There are different types of annuities. With the single-premium immediate annuity (SPIA), you invest and have to trigger the income right away, which isn't an attractive option now that interest rates are low. The deferred-income annuity (DIA) with a cash-refund option is more popular, because you control when you trigger the income stream and you don't ever have to annuitize, if you don't need the money. And with the cash-refund option, "If longevity is not in the cards you get that hard-earned money back into the family and don't lose the asset," Labadie added.

With annuities, the safety of the company you invest with is paramount. You're betting on their solvency, liquidity and investment strategy. "I would only recommend highly rated companies that have been around for a minimum of 50 to 75 years," said Labadie, "and those that have high ratings from the ratings agencies."

8. Cash-Value Life Insurance Plan
Mike Foguth, founder of Foguth Financial highly recommends cash value life insurance plans, more than 401ks or IRAs. "The big value in this, is you accumulate wealth in a tax-free vehicle," he said.

With a cash-value life insurance plan, you pay for a policy that develops cash value. Once you've accumulated that cash value, you can take a loan against your death benefit to serve as income during retirement. This isn't like a traditional bank loan where you have to qualify. As long as you've built the cash value you can take the loan, Foguth said.

For example, if you have a $1 million dollar policy, and you borrow $500,000 during retirement (which can be set up as periodic withdrawals or withdrawn in a lump sum) the loan is repaid from your benefits at death, and your beneficiary gets the remaining $500,000. The great thing about it is that you can tap into the funds anytime you like, at any age. And the money has already been taxed, so you don't pay tax on any of the distributions you get. This is a great retirement plan for stay-at-home spouses. "You kill two birds with one stone because you get life insurance and retirement income," said Foguth.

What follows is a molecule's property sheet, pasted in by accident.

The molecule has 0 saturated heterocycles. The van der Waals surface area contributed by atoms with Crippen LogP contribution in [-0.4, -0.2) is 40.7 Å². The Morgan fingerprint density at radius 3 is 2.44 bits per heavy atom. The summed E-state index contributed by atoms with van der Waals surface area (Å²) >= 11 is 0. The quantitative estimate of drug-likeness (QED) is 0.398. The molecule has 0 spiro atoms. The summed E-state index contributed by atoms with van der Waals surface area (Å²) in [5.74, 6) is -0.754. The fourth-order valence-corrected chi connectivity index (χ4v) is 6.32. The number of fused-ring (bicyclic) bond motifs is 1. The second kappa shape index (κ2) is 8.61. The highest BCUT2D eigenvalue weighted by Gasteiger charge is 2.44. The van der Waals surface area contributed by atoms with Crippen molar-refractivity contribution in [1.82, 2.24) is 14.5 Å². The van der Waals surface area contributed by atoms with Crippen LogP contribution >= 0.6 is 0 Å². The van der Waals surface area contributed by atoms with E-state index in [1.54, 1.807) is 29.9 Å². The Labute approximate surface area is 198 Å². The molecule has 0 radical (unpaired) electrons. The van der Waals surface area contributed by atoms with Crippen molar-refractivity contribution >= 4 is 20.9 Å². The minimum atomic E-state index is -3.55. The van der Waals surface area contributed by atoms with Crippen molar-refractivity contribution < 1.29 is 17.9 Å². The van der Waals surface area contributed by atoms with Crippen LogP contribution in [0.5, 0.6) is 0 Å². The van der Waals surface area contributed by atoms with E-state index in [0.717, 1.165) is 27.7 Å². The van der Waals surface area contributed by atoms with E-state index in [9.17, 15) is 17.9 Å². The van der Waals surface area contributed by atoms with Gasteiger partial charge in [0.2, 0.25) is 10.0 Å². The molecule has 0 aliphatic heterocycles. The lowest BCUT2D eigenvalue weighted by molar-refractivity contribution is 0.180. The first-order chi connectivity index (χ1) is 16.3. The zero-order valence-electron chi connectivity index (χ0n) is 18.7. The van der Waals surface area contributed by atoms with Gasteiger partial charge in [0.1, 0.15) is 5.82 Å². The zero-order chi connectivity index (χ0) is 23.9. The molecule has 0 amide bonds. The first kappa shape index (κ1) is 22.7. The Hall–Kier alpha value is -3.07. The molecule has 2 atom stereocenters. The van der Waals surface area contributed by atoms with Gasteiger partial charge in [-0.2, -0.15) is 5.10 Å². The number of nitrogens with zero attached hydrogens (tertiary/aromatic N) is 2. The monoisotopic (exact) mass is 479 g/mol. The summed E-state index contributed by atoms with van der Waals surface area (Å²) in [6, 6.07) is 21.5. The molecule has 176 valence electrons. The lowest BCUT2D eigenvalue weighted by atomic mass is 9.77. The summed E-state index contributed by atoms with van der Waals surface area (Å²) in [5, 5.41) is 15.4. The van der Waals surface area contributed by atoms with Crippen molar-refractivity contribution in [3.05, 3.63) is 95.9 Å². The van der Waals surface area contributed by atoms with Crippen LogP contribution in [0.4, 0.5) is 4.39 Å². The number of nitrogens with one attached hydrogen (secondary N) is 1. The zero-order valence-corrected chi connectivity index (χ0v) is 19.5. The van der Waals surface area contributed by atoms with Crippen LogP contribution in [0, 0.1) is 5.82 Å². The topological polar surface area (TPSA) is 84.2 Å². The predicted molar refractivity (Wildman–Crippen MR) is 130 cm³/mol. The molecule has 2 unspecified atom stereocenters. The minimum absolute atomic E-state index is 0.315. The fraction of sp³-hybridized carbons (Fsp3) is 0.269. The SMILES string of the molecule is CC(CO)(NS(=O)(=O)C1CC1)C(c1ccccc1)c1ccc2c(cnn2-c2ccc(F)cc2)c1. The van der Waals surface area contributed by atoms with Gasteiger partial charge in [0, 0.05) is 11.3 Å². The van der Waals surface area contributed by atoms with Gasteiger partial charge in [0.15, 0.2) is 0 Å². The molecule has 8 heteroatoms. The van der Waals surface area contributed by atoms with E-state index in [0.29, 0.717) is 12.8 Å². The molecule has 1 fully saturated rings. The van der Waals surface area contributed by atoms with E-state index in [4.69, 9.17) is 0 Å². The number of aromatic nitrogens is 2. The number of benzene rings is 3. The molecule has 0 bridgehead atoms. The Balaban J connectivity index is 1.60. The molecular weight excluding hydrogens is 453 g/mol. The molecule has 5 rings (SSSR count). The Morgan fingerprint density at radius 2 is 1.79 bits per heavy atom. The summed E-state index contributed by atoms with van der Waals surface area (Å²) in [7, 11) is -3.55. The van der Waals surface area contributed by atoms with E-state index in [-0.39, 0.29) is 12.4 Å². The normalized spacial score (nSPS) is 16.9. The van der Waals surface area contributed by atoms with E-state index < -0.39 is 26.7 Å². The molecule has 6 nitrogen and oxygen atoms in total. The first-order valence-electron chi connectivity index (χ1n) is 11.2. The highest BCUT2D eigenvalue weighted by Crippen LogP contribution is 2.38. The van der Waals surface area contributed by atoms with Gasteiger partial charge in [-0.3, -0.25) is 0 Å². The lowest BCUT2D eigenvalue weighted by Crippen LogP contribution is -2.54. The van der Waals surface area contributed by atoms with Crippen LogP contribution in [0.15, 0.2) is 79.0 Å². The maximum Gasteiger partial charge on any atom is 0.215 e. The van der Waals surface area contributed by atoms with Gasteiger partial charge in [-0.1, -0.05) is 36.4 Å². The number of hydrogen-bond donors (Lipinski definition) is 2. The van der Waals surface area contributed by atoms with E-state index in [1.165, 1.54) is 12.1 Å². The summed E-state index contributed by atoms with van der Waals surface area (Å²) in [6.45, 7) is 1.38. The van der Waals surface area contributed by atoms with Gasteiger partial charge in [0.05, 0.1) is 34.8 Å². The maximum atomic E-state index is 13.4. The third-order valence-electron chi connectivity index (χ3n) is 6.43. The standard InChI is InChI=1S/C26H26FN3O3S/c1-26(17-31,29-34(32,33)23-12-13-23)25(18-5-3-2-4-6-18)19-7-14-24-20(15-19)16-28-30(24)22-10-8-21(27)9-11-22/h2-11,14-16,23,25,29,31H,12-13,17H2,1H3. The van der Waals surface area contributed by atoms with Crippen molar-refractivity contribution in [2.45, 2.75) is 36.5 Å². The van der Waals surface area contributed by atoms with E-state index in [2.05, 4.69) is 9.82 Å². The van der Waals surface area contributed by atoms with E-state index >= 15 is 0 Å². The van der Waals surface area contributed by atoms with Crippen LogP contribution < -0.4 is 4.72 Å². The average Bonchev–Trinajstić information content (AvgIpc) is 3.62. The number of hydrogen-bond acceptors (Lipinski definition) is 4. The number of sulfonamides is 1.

9. Social Security
Nine out of 10 people over age 65 receive Social Security, and those benefits account for 39% of older Americans' income, according to the Social Security Administration. Despite all the hoopla about what might happen to Social Security, it's still an extremely important part of retirement planning. 

Timing can greatly affect your Social Security income. "If you take Social Security at 62, it's a 75% payout. Take Social Security at your full retirement age -- let's assume it's 66 -- and you get 100 % of what your payout should be," Foguth said. "If you wait until 70 you're going to get a 132%." 

10. Real Estate
Real estate is a retirement-planning option you shouldn't overlook, especially if you're 55 or 60 years old and you either didn't save or didn't save enough. "At that point, you need to prioritize income-producing options," Landon said. "Look for what's going to give you the most bang for your buck. Real estate is one of the things that can do that. Real estate can create a decent income stream," she said.

It's best to come in and purchase property with a lump sum if you can, so you don't bring debt into your retirement. And you want to set aside money for contingencies, such as taxes and repairs, Landon added. But realize this isn't a passive income stream. Managing a property is work and there's real risk involved. Nevertheless, she said, "you have to weigh the income opportunities versus the risks, and when you do that, real estate is an option that you just cannot ignore."